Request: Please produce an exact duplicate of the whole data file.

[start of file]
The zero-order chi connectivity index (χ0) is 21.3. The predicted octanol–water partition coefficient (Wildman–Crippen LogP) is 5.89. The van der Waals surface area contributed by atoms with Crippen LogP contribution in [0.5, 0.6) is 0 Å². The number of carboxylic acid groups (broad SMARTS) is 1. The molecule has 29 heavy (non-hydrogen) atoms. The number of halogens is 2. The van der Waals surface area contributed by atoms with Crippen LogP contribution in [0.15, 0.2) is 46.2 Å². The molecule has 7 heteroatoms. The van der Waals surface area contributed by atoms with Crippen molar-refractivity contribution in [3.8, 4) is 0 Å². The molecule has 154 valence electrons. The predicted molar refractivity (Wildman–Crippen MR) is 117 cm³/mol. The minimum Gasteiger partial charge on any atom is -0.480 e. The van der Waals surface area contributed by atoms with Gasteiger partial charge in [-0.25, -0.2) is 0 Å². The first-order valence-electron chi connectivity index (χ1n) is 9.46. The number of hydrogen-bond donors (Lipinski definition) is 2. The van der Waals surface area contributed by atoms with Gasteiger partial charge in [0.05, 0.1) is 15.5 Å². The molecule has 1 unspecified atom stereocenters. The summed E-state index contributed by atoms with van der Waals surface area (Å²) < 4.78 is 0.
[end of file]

The zero-order chi connectivity index (χ0) is 21.3. The predicted octanol–water partition coefficient (Wildman–Crippen LogP) is 5.89. The van der Waals surface area contributed by atoms with Crippen LogP contribution in [0.5, 0.6) is 0 Å². The number of carboxylic acid groups (broad SMARTS) is 1. The molecule has 29 heavy (non-hydrogen) atoms. The number of halogens is 2. The van der Waals surface area contributed by atoms with Crippen LogP contribution in [0.15, 0.2) is 46.2 Å². The molecule has 7 heteroatoms. The van der Waals surface area contributed by atoms with Crippen molar-refractivity contribution in [3.8, 4) is 0 Å². The molecule has 154 valence electrons. The predicted molar refractivity (Wildman–Crippen MR) is 117 cm³/mol. The minimum Gasteiger partial charge on any atom is -0.480 e. The van der Waals surface area contributed by atoms with Gasteiger partial charge in [-0.25, -0.2) is 0 Å². The first-order valence-electron chi connectivity index (χ1n) is 9.46. The number of hydrogen-bond donors (Lipinski definition) is 2. The van der Waals surface area contributed by atoms with Gasteiger partial charge in [0.05, 0.1) is 15.5 Å². The molecule has 1 unspecified atom stereocenters. The summed E-state index contributed by atoms with van der Waals surface area (Å²) < 4.78 is 0.